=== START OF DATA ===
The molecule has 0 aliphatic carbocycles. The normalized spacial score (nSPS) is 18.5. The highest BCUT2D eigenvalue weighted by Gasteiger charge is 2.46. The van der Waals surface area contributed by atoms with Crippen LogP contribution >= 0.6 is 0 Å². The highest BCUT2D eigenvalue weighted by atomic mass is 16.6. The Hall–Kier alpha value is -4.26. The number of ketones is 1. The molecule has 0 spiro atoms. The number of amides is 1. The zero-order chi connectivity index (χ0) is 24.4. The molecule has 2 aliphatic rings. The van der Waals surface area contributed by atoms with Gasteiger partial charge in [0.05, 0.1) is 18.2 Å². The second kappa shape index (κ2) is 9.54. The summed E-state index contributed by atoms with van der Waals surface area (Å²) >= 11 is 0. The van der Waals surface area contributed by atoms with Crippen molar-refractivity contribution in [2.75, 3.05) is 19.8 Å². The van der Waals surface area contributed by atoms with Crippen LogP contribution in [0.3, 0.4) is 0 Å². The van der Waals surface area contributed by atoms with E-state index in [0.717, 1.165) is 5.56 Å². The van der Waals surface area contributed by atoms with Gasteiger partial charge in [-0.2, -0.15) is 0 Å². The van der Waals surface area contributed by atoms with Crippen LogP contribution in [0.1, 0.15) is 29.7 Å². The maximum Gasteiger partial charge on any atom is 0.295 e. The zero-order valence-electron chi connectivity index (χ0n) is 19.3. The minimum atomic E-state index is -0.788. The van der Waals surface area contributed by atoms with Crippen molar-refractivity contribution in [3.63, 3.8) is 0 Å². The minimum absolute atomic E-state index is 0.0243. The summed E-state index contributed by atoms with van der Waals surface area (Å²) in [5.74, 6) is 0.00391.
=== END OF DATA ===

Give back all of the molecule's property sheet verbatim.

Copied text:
The molecule has 0 aliphatic carbocycles. The normalized spacial score (nSPS) is 18.5. The highest BCUT2D eigenvalue weighted by Gasteiger charge is 2.46. The van der Waals surface area contributed by atoms with Crippen LogP contribution >= 0.6 is 0 Å². The highest BCUT2D eigenvalue weighted by atomic mass is 16.6. The Hall–Kier alpha value is -4.26. The number of ketones is 1. The molecule has 0 spiro atoms. The number of amides is 1. The zero-order chi connectivity index (χ0) is 24.4. The molecule has 2 aliphatic rings. The van der Waals surface area contributed by atoms with Gasteiger partial charge in [0.05, 0.1) is 18.2 Å². The second kappa shape index (κ2) is 9.54. The summed E-state index contributed by atoms with van der Waals surface area (Å²) >= 11 is 0. The van der Waals surface area contributed by atoms with Crippen molar-refractivity contribution in [2.75, 3.05) is 19.8 Å². The van der Waals surface area contributed by atoms with Crippen LogP contribution in [0.3, 0.4) is 0 Å². The van der Waals surface area contributed by atoms with E-state index in [0.717, 1.165) is 5.56 Å². The van der Waals surface area contributed by atoms with Gasteiger partial charge in [-0.2, -0.15) is 0 Å². The van der Waals surface area contributed by atoms with Crippen LogP contribution in [0.1, 0.15) is 29.7 Å². The maximum Gasteiger partial charge on any atom is 0.295 e. The zero-order valence-electron chi connectivity index (χ0n) is 19.3. The minimum atomic E-state index is -0.788. The van der Waals surface area contributed by atoms with Crippen molar-refractivity contribution in [3.63, 3.8) is 0 Å². The minimum absolute atomic E-state index is 0.0243. The summed E-state index contributed by atoms with van der Waals surface area (Å²) in [5.74, 6) is 0.00391.